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SamTrans details TODs at Colma BART, San Carlos Caltrain

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  • 2/1 Transit California
    Published January/February 2008, by Transit California TOD projects result from creative approaches to land acquisition By Brian Fitzpatrick Real Estate
    Message 1 of 1 , Feb 17, 2008
      Published January/February 2008, by Transit California

      TOD projects result from creative approaches to land acquisition

      By Brian Fitzpatrick
      Real Estate Manager, San Mateo County Transit District

      David Miller and Michael Conneran
      Partners, Hanson, Bridgett, Marcus, Vlahos and Rudy

      It should not surprise anyone familiar with the San Mateo County
      Transit District (SamTrans) to learn that ingenuity and creative
      business thinking constitute the underpinnings for its successful
      transit-oriented development (TOD) program.

      After all, since its creation in 1974, the District has been at the
      forefront of many innovations resulting from forward thinking by
      its management team and board, including:

      * A door-to-door paratransit program, Redi-Wheels, launched more
      than a decade before the Americans with Disabilities Act;

      * Leadership in acquiring, together with its transit partners, the
      Santa Clara Valley Transportation Authority and the City and County
      of San Francisco, sizable portions of the land holdings of the former
      Southern Pacific Transportation Company for future commuter rail,
      light rail and rapid transit rail extensions on the San Francisco

      * A growing program of shuttle connections between major employment
      centers and commuter rail and rapid rail stations.

      In keeping with its tradition of innovation, the District also has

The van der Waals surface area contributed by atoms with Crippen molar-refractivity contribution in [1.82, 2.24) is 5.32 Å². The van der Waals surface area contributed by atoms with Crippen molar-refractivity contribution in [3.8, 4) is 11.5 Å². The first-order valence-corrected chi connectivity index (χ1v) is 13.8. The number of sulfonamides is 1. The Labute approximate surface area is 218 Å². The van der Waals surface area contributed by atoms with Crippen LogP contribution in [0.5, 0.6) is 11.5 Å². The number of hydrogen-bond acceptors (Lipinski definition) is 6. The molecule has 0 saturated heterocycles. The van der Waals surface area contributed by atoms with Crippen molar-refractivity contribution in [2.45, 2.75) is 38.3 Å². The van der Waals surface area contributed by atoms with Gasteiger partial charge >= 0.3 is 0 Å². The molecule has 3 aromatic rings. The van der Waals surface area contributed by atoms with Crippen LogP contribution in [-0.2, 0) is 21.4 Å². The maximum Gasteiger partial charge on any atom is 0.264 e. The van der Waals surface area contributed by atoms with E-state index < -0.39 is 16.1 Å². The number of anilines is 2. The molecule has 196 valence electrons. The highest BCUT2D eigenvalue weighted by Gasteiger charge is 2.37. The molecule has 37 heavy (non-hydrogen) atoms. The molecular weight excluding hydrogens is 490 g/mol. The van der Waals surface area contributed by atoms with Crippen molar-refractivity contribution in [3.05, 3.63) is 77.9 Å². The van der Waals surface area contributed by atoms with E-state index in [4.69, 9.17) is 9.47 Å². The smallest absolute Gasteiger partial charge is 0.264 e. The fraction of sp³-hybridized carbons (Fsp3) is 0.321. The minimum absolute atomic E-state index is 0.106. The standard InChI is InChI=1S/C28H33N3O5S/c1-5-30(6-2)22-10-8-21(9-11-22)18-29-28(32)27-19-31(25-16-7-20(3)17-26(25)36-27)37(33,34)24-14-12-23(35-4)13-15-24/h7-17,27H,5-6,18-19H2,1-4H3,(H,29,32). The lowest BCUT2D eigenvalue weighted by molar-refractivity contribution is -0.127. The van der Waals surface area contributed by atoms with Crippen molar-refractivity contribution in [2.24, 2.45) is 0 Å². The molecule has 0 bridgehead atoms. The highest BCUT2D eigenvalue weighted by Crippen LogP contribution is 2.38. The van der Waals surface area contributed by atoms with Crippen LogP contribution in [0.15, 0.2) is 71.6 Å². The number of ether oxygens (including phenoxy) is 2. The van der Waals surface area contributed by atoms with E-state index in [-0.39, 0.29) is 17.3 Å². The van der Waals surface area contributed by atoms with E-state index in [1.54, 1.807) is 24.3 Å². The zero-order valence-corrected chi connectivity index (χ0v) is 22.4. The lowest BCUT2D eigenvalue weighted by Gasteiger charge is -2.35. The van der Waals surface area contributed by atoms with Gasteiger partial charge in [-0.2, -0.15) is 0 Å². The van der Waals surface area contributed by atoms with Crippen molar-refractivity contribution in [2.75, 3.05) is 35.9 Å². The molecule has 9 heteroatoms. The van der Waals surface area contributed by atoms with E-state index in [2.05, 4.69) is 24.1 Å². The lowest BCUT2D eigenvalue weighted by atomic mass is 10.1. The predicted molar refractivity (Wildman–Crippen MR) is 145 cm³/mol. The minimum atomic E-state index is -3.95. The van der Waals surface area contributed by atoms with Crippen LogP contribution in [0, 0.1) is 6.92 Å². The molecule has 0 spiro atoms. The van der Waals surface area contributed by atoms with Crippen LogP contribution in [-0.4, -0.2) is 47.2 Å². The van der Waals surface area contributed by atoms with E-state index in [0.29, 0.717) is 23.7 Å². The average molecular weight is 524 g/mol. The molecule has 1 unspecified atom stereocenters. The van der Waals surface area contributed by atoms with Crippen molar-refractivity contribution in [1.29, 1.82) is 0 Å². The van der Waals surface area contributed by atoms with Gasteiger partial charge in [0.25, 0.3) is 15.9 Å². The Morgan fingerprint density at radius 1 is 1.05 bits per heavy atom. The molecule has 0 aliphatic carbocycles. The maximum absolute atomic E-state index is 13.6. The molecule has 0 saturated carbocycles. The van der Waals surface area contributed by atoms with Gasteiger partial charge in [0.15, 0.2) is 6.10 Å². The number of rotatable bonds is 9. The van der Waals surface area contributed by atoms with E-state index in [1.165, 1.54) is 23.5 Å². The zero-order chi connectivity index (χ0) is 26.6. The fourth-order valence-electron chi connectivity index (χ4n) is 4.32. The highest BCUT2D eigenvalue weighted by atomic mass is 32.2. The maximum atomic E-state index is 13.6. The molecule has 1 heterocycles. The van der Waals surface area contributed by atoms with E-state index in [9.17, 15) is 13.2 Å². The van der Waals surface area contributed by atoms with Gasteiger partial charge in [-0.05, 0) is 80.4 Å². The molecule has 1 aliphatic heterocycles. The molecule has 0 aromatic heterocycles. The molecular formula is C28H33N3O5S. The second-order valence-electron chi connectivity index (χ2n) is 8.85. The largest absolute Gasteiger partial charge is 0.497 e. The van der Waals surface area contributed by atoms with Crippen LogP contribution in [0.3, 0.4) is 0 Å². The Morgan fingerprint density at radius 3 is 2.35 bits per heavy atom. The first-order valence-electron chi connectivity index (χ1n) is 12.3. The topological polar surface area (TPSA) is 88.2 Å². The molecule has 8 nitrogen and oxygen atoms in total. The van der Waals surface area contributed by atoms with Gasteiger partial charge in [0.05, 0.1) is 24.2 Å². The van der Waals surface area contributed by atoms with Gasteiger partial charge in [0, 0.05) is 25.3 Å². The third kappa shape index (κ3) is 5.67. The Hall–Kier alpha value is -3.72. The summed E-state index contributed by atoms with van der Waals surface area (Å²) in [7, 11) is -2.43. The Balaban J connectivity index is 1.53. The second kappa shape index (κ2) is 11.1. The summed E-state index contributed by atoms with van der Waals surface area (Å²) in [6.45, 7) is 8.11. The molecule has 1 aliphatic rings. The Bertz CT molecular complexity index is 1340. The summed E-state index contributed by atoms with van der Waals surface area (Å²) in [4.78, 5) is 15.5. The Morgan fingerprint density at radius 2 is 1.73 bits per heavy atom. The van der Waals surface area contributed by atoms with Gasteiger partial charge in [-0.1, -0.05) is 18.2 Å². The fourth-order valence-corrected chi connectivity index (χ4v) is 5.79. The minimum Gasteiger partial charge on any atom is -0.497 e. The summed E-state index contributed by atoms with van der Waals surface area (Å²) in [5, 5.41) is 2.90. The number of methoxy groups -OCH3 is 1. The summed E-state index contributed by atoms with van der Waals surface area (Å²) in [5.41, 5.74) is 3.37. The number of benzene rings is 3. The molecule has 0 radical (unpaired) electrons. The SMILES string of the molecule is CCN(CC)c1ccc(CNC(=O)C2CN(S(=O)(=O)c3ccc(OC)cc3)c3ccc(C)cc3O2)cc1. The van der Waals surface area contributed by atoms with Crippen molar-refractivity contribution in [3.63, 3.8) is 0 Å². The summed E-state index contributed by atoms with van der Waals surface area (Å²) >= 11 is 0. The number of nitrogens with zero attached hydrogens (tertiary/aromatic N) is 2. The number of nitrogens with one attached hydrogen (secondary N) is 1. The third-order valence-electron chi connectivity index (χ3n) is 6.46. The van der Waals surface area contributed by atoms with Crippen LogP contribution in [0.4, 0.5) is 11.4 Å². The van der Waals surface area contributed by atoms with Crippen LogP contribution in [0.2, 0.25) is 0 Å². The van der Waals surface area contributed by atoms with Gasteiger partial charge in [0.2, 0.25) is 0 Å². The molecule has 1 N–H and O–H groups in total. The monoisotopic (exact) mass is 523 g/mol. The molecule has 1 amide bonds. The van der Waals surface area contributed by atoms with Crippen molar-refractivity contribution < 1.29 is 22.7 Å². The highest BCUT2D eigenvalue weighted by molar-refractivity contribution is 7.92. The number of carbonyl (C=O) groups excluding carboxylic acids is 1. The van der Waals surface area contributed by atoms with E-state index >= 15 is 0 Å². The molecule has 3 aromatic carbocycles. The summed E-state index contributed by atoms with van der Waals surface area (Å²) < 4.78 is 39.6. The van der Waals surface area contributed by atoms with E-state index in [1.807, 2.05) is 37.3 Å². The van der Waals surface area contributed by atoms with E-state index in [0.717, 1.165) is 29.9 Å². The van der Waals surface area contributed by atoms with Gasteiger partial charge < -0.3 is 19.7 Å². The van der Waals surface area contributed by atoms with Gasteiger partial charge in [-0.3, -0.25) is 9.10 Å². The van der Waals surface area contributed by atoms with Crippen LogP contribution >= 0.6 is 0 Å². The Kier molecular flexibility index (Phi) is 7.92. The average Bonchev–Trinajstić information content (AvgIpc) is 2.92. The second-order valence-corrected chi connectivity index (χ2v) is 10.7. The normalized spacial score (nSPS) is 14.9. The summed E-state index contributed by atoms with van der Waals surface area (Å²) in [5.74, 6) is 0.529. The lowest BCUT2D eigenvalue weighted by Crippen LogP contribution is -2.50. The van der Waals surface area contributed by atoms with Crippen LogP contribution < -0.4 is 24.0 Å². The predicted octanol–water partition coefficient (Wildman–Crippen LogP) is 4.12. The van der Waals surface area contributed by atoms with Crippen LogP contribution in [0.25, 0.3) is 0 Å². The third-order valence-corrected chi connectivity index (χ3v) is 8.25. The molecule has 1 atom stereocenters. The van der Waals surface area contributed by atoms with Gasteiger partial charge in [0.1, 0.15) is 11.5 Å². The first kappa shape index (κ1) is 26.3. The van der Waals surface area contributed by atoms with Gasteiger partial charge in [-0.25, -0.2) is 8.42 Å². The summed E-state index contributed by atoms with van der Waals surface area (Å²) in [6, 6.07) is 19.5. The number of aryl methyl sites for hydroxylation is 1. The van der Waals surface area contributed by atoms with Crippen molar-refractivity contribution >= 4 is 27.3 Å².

plowed new ground in redeploying excess property into successful TOD
      projects. In this article we will illustrate how excess property can
      be used for innovative TOD through two case studies—one involving a
      fully constructed TOD project adjacent to the San Francisco Bay Area
      Rapid Transit (BART) station in Colma, California, and the other
      involving a TOD project currently being processed through the
      entitlement phase in San Carlos, California. These two projects have
      a common denominator: TOD has been facilitated by the retention of
      real estate that had been acquired to support major transportation
      projects and otherwise would be deemed surplus once the projects were


      The La Terrazza Project is located in Colma, just to the west of the
      Colma BART Station. La Terrazza is the result of a public-private
      partnership under which the District leases the land to the developer
      as part of a ground lease with a 75-year base term. The developer
      constructed and owns the buildings on the site, manages the facility
      and pays the District an annual ground rent payment of approximately
      $380,000, with annual increases based on the Consumer Price Index
      and periodic adjustments to match market conditions. Because the
      District's interest in the property is not subordinated to any other
      parties, the income stream is virtually guaranteed.

      The project consists of 153 residential units and approximately 3,000
      square feet of transit-supportive retail. The units range in size